Editorial: Stop, drop, and read


Books shoved away in the dusty corners of school lockers and the high school library almost deserted during activity period— a familiar sight, if not protocol. Swamped in piles of Google Classroom assignments and the relentless buzzing of texts from friends, students are all too glued onto the screens of any available electronic device rather than on the comforting pages of freshly printed books. 


Indeed, as a high school student, it may be natural to assume that there isn’t time to read. In the hustle and bustle of the 21st century, instant information is a given. Us Gen Zers rarely even spare the time to fully type out “laugh out loud,” instead opting for a variety of acronyms to express our emotions. Likewise, who wants to take a long trek down the hallway and plop on the library’s nicest cushions to pore through a 200 paged book if there is Internet’s finest creation— Sparknotes? With bullet-point plot summaries at our fingertips, we would rather save ourselves the trouble.


But reading has more than its academic benefits of refining writing skills or engaging the mind in critical thinking and comprehension. It helps us become human. The power of words to spark meaning and elicit different emotional responses and philosophical insights outlive the author. When we read historical fiction novels, we are swept away to the past, not as casual observers, but active thinkers trying to make sense of the experiences of those who came before us. Coming-of-age novels particularly help adolescents understand that we are not alone with our emotional baggage and overwhelming conflicts, but that they are just part of growing up. Through the eyes of a character, and from a relatively safe distance, we are empowered to connect with people across societies and time periods to navigate our social relationships and understand ourselves.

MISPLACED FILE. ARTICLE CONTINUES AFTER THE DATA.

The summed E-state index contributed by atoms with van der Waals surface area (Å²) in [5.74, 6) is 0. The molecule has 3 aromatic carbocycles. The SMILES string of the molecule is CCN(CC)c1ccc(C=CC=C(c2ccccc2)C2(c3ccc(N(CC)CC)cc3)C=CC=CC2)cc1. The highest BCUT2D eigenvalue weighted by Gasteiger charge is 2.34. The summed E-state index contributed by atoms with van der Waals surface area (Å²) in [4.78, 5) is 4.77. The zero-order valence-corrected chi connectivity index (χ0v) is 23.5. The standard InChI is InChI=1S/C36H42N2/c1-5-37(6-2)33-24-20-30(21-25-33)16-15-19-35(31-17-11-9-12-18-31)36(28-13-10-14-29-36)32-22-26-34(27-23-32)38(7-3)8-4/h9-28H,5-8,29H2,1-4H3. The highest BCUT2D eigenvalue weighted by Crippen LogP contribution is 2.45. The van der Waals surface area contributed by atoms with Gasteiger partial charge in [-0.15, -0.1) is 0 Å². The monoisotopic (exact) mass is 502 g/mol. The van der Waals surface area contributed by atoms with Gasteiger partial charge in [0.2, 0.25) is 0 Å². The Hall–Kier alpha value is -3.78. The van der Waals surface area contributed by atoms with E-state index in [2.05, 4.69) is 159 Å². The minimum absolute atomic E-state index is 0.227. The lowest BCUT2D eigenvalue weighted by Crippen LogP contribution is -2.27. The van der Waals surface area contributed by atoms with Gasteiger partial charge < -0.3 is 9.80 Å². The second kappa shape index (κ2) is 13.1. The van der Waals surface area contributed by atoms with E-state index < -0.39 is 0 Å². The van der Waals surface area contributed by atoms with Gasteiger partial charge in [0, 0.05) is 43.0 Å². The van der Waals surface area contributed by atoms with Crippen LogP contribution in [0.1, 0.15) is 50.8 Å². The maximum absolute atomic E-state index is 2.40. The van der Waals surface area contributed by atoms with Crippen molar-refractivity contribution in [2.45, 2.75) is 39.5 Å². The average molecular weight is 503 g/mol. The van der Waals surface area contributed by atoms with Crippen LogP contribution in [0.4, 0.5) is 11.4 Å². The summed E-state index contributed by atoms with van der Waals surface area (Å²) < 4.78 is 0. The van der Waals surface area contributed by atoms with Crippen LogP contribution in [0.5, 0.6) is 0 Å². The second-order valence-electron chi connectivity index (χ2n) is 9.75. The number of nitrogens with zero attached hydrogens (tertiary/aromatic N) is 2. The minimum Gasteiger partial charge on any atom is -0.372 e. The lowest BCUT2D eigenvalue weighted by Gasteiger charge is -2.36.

Not to mention the fact that we can simply read for the fun of it. While we may spend hours in our English classes meticulously analyzing every passing symbol or metaphor, we can simply read books for their plot. Similar to how we consume TV shows and movies purely for entertainment, we can all do our eyes a favor by turning from the blue light of our glaring screens to the welcoming pages of a good book. And just like how we would not look up the plot summary of a movie before we watch it, we can afford to put Sparknotes aside from time to time.


Already, teachers at SIS stress the importance of reading for pleasure. Mr. Gardes, our librarian, wholeheartedly appeals to students with the library’s newest additions in its catalog, while AP English Literature incorporates independent reading projects for students to choose and analyze three texts of their choice throughout the year. Perhaps all English classes could include a whole unit dedicated to free reading on a book of choice, or be more receptive to student interests in their curriculum.


Most importantly though, it’s all up to students. Reading is a lifestyle rather than a wearisome task. So as the school year comes to a close and we are on the edge of our seats for an exhilarating summer break, take time to make a trip to a local bookstore or a library and read. Somewhere down the line, a book is worth more than a night out.

Unsure where to start? Check out Bona and Rosa Suh’s Befriend or Raze podcast!